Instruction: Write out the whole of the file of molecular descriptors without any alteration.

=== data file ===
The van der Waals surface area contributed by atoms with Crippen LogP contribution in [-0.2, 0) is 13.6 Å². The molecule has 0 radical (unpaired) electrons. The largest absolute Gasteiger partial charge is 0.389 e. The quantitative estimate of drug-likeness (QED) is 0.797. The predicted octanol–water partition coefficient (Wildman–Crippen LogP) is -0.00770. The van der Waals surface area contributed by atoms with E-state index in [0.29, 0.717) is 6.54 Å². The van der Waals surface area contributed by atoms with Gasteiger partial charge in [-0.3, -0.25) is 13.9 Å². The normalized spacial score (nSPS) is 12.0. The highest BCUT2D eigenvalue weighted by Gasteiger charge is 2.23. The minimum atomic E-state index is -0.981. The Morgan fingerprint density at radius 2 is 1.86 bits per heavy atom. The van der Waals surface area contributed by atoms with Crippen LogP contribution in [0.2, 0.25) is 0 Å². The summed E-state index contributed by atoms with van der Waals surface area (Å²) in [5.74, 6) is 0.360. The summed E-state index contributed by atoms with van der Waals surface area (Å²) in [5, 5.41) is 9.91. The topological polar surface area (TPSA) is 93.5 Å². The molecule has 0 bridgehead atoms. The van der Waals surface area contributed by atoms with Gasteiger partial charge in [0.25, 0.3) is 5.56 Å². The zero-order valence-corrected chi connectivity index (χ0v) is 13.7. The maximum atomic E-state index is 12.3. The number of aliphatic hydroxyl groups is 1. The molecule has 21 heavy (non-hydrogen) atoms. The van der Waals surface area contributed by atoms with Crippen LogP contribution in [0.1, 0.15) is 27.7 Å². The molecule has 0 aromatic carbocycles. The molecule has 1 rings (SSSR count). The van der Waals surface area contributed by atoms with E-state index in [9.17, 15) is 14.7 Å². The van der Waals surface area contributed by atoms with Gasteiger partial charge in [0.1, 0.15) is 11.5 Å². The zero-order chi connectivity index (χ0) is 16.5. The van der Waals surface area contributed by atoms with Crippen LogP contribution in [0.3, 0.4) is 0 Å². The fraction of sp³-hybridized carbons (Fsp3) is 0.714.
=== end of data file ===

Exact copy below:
The van der Waals surface area contributed by atoms with Crippen LogP contribution in [-0.2, 0) is 13.6 Å². The molecule has 0 radical (unpaired) electrons. The largest absolute Gasteiger partial charge is 0.389 e. The quantitative estimate of drug-likeness (QED) is 0.797. The predicted octanol–water partition coefficient (Wildman–Crippen LogP) is -0.00770. The van der Waals surface area contributed by atoms with E-state index in [0.29, 0.717) is 6.54 Å². The van der Waals surface area contributed by atoms with Gasteiger partial charge in [-0.3, -0.25) is 13.9 Å². The normalized spacial score (nSPS) is 12.0. The highest BCUT2D eigenvalue weighted by Gasteiger charge is 2.23. The minimum atomic E-state index is -0.981. The Morgan fingerprint density at radius 2 is 1.86 bits per heavy atom. The van der Waals surface area contributed by atoms with Crippen LogP contribution in [0.2, 0.25) is 0 Å². The summed E-state index contributed by atoms with van der Waals surface area (Å²) in [5.74, 6) is 0.360. The summed E-state index contributed by atoms with van der Waals surface area (Å²) in [5, 5.41) is 9.91. The topological polar surface area (TPSA) is 93.5 Å². The molecule has 0 bridgehead atoms. The van der Waals surface area contributed by atoms with Gasteiger partial charge in [0.25, 0.3) is 5.56 Å². The zero-order valence-corrected chi connectivity index (χ0v) is 13.7. The maximum atomic E-state index is 12.3. The number of aliphatic hydroxyl groups is 1. The molecule has 21 heavy (non-hydrogen) atoms. The van der Waals surface area contributed by atoms with Crippen LogP contribution in [0.1, 0.15) is 27.7 Å². The molecule has 0 aromatic carbocycles. The molecule has 1 rings (SSSR count). The van der Waals surface area contributed by atoms with E-state index in [9.17, 15) is 14.7 Å². The van der Waals surface area contributed by atoms with Gasteiger partial charge in [0.1, 0.15) is 11.5 Å². The zero-order chi connectivity index (χ0) is 16.5. The van der Waals surface area contributed by atoms with Crippen LogP contribution in [0.3, 0.4) is 0 Å². The fraction of sp³-hybridized carbons (Fsp3) is 0.714.